• A regular and continuous report to the Aam admi by powerful communicators in the Government on the progress of the milestones.(Regular and forthright dialogue with people – a must to assuage any misconceptions)

 Important point: These milestones are by and large supposed to survive any change in the Government or even the President.  These action plans arrived at by consensus are also supposed to survive any change in the Government or the number equations in the parliament.

By this, the reforms will be given a longer rope and chances are that they will succeed without falling into the trap of the “Politics of Reforms”.    (The side benefit is that the President will no longer be playing just a ceremonial role)

For the “Politics of Reforms” to stop we need a major “Reform of Politics”.  Can this happen?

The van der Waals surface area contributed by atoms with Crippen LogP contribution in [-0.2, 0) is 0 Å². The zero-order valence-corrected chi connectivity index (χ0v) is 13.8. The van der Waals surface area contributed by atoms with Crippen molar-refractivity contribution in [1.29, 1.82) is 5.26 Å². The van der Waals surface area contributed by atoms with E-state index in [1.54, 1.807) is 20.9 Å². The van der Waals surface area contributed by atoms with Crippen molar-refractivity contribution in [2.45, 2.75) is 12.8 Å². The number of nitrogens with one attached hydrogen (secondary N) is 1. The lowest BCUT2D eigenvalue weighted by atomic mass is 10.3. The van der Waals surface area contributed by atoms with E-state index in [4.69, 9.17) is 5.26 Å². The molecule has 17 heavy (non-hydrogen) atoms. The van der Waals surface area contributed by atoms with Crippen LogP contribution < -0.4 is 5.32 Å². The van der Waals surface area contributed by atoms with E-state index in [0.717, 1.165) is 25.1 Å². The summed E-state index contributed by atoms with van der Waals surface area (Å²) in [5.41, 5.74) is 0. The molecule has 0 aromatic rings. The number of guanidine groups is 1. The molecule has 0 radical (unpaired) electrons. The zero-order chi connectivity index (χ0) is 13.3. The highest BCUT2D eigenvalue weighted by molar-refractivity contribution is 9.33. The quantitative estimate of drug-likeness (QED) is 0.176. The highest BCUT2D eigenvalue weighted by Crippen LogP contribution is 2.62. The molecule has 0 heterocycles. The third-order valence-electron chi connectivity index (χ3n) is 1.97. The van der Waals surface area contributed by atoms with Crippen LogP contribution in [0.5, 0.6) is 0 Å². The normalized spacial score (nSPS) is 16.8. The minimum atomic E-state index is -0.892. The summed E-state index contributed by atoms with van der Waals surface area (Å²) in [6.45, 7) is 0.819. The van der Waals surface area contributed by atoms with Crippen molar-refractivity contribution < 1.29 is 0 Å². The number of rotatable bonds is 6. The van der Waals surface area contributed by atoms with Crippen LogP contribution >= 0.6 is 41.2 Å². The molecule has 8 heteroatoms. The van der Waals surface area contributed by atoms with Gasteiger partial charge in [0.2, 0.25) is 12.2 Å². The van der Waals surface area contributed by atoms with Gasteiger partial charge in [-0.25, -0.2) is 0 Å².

Also pls. read my earlier post : “Blame it on India Shining” on the subject of Reforms.

I look forward to hearing your comments and feedback.

“Likeaholics” Not Anonymous!!!

Oxford Dictionary by 2015 or earlier would have included another word to its vocabulary – “LIKEAHOLIC” and it would mean – A person who is addicted to “Social Media”.  A human being would be declared a “LIKEAHOLIC if he exhibits one or more of the following symptoms: ( I’ve chosen the male gender just for convenience. These attributes apply to both genders )

  • Except for the few hours of sleep, he is in one of the social media sites
  • Considers fashionable to communicate to his immediate family members through Facebook(FB)
  • On waking up in the morning instead of brushing his teeth, reaches out to his smart phone to check updates on FB/Twitter
  • Updates status on FB as if it was a diary. “Standing”,” Sitting”, “Shitting”,..